If you’re like the majority of Americans, you don’t have a special term for the night before Halloween, and it may not even have occurred to you that anyone does. But for a substantial minority of people, about 25 percent of respondents to the Cambridge Online Survey of World Englishes, the night before Halloween most certainly does have a name. They just can’t agree on what it is.
The two leading contenders are mischief night and devil’s night, which were chosen, respectively, by 9 percent and 8 percent of survey-takers and cluster in different geographical regions. Mischief night is popular around New Jersey and Pennsylvania while devil’s night is popular in Michigan. Less popular overall, but still quite common in some areas, are cabbage night (1 percent, around Vermont and New Hampshire) and devil’s eve (1 percent, Arkansas and elsewhere). Another 4 percent of respondents from around the country say that they call the night before Halloween something else entirely, such as gate night, trick night, or goosy night.
For many who have a distinct name for it, the night before Halloween seems to correspond with petty vandalism—the “trick” in trick-or-treat—commonly smashing pumpkins, egging cars, and toilet-papering houses. Not that places without a name for it necessarily have less vandalism. Anecdotally, I’ve never had a special word for “Halloween Eve” and any pumpkin-smashing I’ve seen generally happens on Halloween itself. But then, I’m Canadian, so who knows.
Here’s a map of who says what where from the Cambridge survey (or you can click through for an interactive version):
Interestingly, when it comes to terms for the night before Halloween, people tend not to realize that there are alternatives elsewhere. Unlike, say, “pop” versus “soda,” where a brief visit to another part of the country is enough to encounter the other word on a menu or get a confused look as you place your order, Halloween is an especially local holiday. You talk about it primarily with your neighbors and teachers, so you can live your entire life without ever realizing that your goosy is someone else’s mischief.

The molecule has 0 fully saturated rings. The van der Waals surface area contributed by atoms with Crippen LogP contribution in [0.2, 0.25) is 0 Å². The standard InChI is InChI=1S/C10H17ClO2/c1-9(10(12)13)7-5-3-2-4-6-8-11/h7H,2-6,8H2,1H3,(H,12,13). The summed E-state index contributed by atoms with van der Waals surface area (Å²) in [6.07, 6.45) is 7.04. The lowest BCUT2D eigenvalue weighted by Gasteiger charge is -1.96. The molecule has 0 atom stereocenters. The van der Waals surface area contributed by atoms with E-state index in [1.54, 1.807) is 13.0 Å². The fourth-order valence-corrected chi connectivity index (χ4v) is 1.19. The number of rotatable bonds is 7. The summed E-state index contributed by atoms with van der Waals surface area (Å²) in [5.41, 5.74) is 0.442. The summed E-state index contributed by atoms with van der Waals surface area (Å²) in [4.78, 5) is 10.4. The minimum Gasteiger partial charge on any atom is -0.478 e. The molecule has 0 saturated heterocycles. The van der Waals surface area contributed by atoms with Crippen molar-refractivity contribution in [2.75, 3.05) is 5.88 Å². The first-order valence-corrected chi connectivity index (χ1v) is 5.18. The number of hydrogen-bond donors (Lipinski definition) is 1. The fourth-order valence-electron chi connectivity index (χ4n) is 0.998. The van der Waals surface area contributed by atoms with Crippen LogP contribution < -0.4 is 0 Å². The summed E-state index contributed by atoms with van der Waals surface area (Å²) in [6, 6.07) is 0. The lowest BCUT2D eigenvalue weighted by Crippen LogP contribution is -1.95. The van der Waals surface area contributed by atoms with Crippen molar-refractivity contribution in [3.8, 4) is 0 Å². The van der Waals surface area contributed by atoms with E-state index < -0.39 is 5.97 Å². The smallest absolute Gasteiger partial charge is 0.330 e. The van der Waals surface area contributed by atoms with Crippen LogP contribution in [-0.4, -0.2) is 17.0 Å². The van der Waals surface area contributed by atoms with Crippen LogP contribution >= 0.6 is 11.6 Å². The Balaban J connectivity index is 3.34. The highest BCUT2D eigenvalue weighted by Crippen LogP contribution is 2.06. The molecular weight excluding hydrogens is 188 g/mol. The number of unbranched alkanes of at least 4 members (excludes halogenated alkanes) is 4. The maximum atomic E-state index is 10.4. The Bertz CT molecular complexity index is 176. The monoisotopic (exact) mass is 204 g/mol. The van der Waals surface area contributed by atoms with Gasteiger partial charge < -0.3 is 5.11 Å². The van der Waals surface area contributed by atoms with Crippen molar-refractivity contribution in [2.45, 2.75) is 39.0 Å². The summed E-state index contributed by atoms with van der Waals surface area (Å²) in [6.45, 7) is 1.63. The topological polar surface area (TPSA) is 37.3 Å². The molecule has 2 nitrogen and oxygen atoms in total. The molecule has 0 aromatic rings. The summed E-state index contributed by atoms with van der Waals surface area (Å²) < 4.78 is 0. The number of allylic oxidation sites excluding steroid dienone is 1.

In any case, it would appear that devil’s night, mischief night, and the like might all be on the way out, based on a previous dialect survey that concluded in 2003. At the time, 70 percent of people said that they didn’t have a word for the night before Halloween, but in the decade since that’s crept up to 74 percent, while scores for both mischief night and devil’s night have edged down. Here’s the older map:
So, what do you call the night before Halloween? And if you’re one of the 4 percent whose name for it isn’t on the survey, what other terms have you heard? The Cambridge survey is still accepting responses, so you can weigh in here, and then tell us your devil’s night/mischief night/I’ve never heard of this night stories in the comments, on Facebook, or on Twitter. But stay away from your neighbors’ pumpkins.
Correction, Oct. 28, 2014: This post originally misstated where mischief night and devil’s night are popular. Mischief night is popular around New Jersey and Pennsylvania while devil’s night is popular in Michigan.